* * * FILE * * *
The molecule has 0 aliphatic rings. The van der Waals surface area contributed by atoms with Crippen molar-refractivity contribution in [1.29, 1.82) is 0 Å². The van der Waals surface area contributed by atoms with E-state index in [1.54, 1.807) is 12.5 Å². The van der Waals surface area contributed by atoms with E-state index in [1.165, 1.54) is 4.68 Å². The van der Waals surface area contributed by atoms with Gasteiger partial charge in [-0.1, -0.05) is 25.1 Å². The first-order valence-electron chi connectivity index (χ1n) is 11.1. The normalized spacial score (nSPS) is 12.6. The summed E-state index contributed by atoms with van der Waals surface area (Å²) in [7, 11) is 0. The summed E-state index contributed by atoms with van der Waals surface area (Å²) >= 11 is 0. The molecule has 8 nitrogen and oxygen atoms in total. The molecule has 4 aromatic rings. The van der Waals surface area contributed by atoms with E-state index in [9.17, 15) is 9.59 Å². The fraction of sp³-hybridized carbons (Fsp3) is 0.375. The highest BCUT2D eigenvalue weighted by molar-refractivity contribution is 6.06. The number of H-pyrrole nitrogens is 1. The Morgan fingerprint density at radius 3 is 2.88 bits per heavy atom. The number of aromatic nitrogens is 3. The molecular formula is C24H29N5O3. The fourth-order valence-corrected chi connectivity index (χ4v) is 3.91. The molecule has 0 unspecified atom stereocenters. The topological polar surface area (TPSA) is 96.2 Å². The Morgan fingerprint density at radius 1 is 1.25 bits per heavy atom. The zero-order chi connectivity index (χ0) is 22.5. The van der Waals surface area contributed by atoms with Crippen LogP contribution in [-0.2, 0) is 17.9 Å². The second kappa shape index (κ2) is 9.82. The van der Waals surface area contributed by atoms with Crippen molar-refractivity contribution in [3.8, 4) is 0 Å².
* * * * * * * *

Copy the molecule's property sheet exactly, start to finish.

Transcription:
The molecule has 0 aliphatic rings. The van der Waals surface area contributed by atoms with Crippen molar-refractivity contribution in [1.29, 1.82) is 0 Å². The van der Waals surface area contributed by atoms with E-state index in [1.54, 1.807) is 12.5 Å². The van der Waals surface area contributed by atoms with E-state index in [1.165, 1.54) is 4.68 Å². The van der Waals surface area contributed by atoms with Gasteiger partial charge in [-0.1, -0.05) is 25.1 Å². The first-order valence-electron chi connectivity index (χ1n) is 11.1. The normalized spacial score (nSPS) is 12.6. The summed E-state index contributed by atoms with van der Waals surface area (Å²) in [7, 11) is 0. The summed E-state index contributed by atoms with van der Waals surface area (Å²) >= 11 is 0. The molecule has 8 nitrogen and oxygen atoms in total. The molecule has 4 aromatic rings. The van der Waals surface area contributed by atoms with E-state index in [9.17, 15) is 9.59 Å². The fraction of sp³-hybridized carbons (Fsp3) is 0.375. The highest BCUT2D eigenvalue weighted by molar-refractivity contribution is 6.06. The number of H-pyrrole nitrogens is 1. The Morgan fingerprint density at radius 3 is 2.88 bits per heavy atom. The number of aromatic nitrogens is 3. The molecular formula is C24H29N5O3. The fourth-order valence-corrected chi connectivity index (χ4v) is 3.91. The molecule has 0 unspecified atom stereocenters. The topological polar surface area (TPSA) is 96.2 Å². The Morgan fingerprint density at radius 1 is 1.25 bits per heavy atom. The zero-order chi connectivity index (χ0) is 22.5. The van der Waals surface area contributed by atoms with Crippen LogP contribution in [-0.2, 0) is 17.9 Å². The second kappa shape index (κ2) is 9.82. The van der Waals surface area contributed by atoms with Crippen molar-refractivity contribution in [3.8, 4) is 0 Å².